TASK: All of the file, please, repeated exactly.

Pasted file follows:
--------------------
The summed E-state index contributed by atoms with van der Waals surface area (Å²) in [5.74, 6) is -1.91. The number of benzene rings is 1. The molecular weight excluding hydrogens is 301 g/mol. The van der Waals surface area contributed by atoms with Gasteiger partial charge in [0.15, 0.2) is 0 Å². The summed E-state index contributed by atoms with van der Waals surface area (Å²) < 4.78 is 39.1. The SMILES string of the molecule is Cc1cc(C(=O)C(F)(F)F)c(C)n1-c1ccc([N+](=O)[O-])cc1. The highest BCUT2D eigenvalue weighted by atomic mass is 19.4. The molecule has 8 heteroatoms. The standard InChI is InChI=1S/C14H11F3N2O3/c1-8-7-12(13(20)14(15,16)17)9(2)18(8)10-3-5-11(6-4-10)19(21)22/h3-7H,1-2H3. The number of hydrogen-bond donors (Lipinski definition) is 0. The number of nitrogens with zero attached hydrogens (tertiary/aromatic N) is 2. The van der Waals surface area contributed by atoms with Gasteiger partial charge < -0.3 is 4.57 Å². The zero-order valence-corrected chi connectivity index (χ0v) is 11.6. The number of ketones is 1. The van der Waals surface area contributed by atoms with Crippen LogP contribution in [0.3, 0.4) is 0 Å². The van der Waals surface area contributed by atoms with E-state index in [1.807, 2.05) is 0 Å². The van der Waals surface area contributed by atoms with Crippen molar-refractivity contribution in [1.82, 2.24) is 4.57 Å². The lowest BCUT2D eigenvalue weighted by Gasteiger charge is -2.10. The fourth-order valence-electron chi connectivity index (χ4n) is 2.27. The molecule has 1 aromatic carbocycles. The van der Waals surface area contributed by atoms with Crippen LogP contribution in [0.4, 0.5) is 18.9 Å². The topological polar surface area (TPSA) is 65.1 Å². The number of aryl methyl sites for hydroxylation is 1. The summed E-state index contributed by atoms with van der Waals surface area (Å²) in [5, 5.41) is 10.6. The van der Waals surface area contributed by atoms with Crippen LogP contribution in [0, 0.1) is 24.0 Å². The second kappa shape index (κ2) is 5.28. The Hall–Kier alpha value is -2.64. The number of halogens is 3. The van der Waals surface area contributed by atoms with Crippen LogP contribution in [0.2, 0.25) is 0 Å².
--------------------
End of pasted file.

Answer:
The summed E-state index contributed by atoms with van der Waals surface area (Å²) in [5.74, 6) is -1.91. The number of benzene rings is 1. The molecular weight excluding hydrogens is 301 g/mol. The van der Waals surface area contributed by atoms with Gasteiger partial charge in [0.15, 0.2) is 0 Å². The summed E-state index contributed by atoms with van der Waals surface area (Å²) < 4.78 is 39.1. The SMILES string of the molecule is Cc1cc(C(=O)C(F)(F)F)c(C)n1-c1ccc([N+](=O)[O-])cc1. The highest BCUT2D eigenvalue weighted by atomic mass is 19.4. The molecule has 8 heteroatoms. The standard InChI is InChI=1S/C14H11F3N2O3/c1-8-7-12(13(20)14(15,16)17)9(2)18(8)10-3-5-11(6-4-10)19(21)22/h3-7H,1-2H3. The number of hydrogen-bond donors (Lipinski definition) is 0. The number of nitrogens with zero attached hydrogens (tertiary/aromatic N) is 2. The van der Waals surface area contributed by atoms with Gasteiger partial charge < -0.3 is 4.57 Å². The zero-order valence-corrected chi connectivity index (χ0v) is 11.6. The number of ketones is 1. The van der Waals surface area contributed by atoms with Crippen LogP contribution in [0.3, 0.4) is 0 Å². The van der Waals surface area contributed by atoms with E-state index in [1.807, 2.05) is 0 Å². The van der Waals surface area contributed by atoms with Crippen molar-refractivity contribution in [1.82, 2.24) is 4.57 Å². The lowest BCUT2D eigenvalue weighted by Gasteiger charge is -2.10. The fourth-order valence-electron chi connectivity index (χ4n) is 2.27. The molecule has 1 aromatic carbocycles. The van der Waals surface area contributed by atoms with Crippen LogP contribution in [0.4, 0.5) is 18.9 Å². The topological polar surface area (TPSA) is 65.1 Å². The number of aryl methyl sites for hydroxylation is 1. The summed E-state index contributed by atoms with van der Waals surface area (Å²) in [5, 5.41) is 10.6. The van der Waals surface area contributed by atoms with Crippen LogP contribution in [0, 0.1) is 24.0 Å². The second kappa shape index (κ2) is 5.28. The Hall–Kier alpha value is -2.64. The number of halogens is 3. The van der Waals surface area contributed by atoms with Crippen LogP contribution in [0.2, 0.25) is 0 Å².